Turkey's FDI hunter Ermut: Investments worth $24B being monitored

DAILY SABAH WITH AA
ISTANBUL
Published 11.08.2016 22:06
Updated 11.08.2016 23:06
Turkey's FDI hunter Ermut: Investments worth $24B being monitored

Despite the failed coup attempt on July 15, Turkey's Foreign Direct Investment hunter Ermut reported his team currently tracks investments worth $24 billion, stressing foreigners' high interest in Turkey

Turkey's Foreign Direct Investment (FDI) hunter Arda Ermut said that his team continues to monitor 158 foreign investments worth $24 billion despite the failed coup attempt on July 15. Pointing out that an investor from the Gulf gave orders to make more investments in Turkey following the coup attempt and Abraaj Group announced an investment fund worth $526 million for Turkey, Ermut said those investing in Turkey were more eager to continue their investments. Ermut, the president of the Investment Support and Promotion Agency of Turkey (ISPAT), said they contacted the foreign investors following the coup attempt and asked whether they would continue their investments. Speaking to Anadolu Agency (AA) regarding the recently active foreign investors' traffic in Turkey and messages given during President Recep Tayyip Erdoğan's visit to Russia, Ermut said they are currently monitoring 158 foreign investments worth $24 billion, which also involve volatile projects, emphasizing that they decided to continue with investments in actively monitored projects.

Ermut said foreign investors shared some details about the new projects with President Erdoğan during last week's meeting, which Erdoğan held with the CEOs of foreign companies operating in Turkey. Stressing that the said comprehensive projects would be announced soon, Ermut indicated they plan to announce several investments this week at Dolmabahçe with the attendance of the prime minister, as ISPAT operates under the Prime Ministry. He stressed that they have received more positive messages from investors than anticipated in the wake of the July 15 coup attempt and the democratic attitude of politicians and the public towards this attempt has proven "quite effective."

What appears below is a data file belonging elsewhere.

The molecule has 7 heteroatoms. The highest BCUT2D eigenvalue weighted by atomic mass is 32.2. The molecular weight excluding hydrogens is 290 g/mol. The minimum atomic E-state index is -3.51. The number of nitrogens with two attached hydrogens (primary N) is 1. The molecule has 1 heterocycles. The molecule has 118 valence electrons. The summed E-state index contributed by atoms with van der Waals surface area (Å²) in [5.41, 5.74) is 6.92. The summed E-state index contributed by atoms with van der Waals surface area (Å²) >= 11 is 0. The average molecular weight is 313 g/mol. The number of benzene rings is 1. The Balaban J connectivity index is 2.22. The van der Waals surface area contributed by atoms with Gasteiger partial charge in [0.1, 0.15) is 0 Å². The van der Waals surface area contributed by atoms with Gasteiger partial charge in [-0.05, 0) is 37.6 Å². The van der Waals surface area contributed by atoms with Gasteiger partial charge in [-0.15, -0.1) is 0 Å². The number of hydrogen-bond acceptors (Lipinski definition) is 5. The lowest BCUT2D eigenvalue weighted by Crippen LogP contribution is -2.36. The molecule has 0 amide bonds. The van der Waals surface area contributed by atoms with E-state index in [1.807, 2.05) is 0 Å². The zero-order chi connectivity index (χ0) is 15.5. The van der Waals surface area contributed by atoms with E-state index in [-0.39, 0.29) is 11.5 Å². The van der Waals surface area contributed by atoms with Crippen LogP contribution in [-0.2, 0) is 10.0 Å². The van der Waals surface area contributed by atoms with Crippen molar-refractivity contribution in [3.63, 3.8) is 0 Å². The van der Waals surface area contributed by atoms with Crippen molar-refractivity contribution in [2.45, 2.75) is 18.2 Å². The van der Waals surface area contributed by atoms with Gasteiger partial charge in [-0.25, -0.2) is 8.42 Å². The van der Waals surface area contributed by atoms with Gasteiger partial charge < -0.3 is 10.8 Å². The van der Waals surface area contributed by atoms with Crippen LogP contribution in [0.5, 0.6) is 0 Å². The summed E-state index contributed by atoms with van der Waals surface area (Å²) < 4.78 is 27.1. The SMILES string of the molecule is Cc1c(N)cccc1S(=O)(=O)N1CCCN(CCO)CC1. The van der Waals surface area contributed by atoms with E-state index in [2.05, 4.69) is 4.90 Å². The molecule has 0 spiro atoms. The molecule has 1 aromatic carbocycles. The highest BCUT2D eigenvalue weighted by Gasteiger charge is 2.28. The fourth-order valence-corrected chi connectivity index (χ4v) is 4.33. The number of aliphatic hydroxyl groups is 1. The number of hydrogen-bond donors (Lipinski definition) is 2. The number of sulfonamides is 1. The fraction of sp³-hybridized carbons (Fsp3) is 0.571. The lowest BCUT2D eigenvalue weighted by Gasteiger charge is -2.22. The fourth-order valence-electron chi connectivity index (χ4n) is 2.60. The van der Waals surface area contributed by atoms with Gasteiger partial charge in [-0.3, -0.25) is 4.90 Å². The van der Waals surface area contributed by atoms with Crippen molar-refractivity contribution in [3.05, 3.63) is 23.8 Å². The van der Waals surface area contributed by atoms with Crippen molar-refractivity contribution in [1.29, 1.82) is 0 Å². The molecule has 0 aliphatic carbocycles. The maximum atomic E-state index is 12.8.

'Aim is to attract investments worth over $1 billion from Russia'

According to Ermut, Turkey has attracted annual investments ranging from $700 to $900 million from Russia over the past five years. In the aftermath of the jet crisis on Nov. 15, 2015, when Turkey downed a Russian warplane for violating its airspace near the Syrian border, resulting in economic sanctions being imposed on Turkey, Moscow did not make many investments in the country. Stressing that investments attracted from Russia are expected to return to normal pre-crisis levels following President Erdoğan's visit to Russia, Ermut said Putin also highlighted that relations will improve and Turkey should aim to attract over $1 billion in annual investment from Russia. "Considering the investment environment, Russia has an investor profile that can take over megaprojects, purchases and mergers with intergovernmental investments. From now on, we can expect purchases and merging investments from Russia in energy, real estate and various other sectors," Ermut said.

'Normalization will have positive effects on new markets'